The six-piece Australian outfit released their debut album, ‘So Long and Thank You’ on 4th August 2017 – for some, the release may have gone unnoticed, whilst for the select bunch aware of the matter, the occasion proved to be a monumental victory lap.
After years of transitional momentum, promising writing sessions, long rehearsals in cramped practise spaces, tightly managed production budgets, sweaty live shows and day-job stress; everything eventually accumulated into the breathtaking release of 46 minutes of pure indie-electro dance-rock majesty, FAIRCHILD finally arrived at the precipice. The much-dreamed about career be-all, a body of work that will be named and culminate as their ‘life work’.
Now the idea of a ‘life work’ may seem dramatic to some but when you take in the gravity of the situation, that this, an eleven-song project that’s taken its six members to the other side of world and back, a labour of love that has seen in many defining times as well as the trying ones, but in the end has found the band together and stronger than ever. It’s the realisation that others will hear this work, enjoy it (or maybe even dislike it), feel something for it and take it with them throughout their lives, that all but justifies the enormity of the milestone. And this is not even estimating the value of shared investment which the music understandably holds for its individual members – the time spent, the day-to-day frictions, the emotional strain entailed to get those lyrics, the musical epiphanys, the intimacy of each other that they now share; the list goes on and on, and for that reason we’d say it is defining of a ‘life’s work’.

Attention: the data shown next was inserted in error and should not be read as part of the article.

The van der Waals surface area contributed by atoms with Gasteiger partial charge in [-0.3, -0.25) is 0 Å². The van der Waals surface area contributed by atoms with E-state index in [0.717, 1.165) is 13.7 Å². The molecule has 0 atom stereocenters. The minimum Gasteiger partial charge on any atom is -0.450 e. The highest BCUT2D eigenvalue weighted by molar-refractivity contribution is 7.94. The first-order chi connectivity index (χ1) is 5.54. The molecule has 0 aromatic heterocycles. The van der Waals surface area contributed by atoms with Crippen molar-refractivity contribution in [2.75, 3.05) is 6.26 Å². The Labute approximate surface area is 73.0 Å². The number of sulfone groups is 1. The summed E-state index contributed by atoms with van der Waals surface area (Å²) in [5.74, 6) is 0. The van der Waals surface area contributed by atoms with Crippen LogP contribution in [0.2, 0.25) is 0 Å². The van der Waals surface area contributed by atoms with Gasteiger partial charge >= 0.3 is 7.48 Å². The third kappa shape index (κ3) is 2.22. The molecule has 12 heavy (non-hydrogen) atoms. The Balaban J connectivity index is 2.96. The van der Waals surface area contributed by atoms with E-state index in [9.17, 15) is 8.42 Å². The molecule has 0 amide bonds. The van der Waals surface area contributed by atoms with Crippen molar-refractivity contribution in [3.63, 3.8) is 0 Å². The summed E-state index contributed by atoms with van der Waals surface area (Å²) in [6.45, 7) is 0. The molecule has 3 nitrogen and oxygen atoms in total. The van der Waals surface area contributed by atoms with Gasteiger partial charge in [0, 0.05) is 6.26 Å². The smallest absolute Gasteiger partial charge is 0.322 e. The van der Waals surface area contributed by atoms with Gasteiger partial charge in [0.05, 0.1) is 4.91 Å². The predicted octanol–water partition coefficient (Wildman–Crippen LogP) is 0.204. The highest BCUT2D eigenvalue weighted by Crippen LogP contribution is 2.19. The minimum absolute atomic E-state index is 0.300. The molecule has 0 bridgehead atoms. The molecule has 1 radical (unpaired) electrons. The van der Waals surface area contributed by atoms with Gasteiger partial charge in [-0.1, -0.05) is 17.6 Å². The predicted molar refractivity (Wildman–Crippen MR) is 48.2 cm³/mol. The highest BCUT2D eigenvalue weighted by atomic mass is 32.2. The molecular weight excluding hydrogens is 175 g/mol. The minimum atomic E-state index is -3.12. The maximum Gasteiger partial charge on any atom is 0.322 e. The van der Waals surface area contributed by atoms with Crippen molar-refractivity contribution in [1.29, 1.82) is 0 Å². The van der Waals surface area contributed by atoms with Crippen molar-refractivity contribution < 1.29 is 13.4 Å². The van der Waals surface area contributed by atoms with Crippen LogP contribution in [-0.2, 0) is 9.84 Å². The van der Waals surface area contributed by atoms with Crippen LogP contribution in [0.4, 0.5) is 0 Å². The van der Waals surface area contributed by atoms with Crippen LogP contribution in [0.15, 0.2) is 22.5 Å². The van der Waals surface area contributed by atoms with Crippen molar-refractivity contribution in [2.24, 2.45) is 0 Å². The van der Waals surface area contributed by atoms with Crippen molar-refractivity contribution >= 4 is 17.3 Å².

The album trawls the pathways of twenty-something experience, through misadventure, friendship, loss and a fluttering of curiosity (because we all need to flirt with danger at least once in our lifetime). The singles provide great thrills and starstruck choruses, harrowing moments with ‘be careful what you wish for’ takeaways, appreciative footnotes that remind us how lucky we are to be still here, and then’s there’s the frenzied, no-reproach tell-all’s that just zing straight off the page. FAIRCHILD don’t mess about. If someone hurts them, they do a Taylor Swift and put those feelings to song, there’s no shying away from purpose here. Music is for fun but also treated in seriousness, no frivolous larking about needs to be tolerated. It’s go hard or go home. Especially in the case of songs like ‘Hot Rod,’ where a fluorescent synth-guitar combo charges at full-speed down a highway of contentious disruption, hoping to displace the subject in truth to provoke a revelation.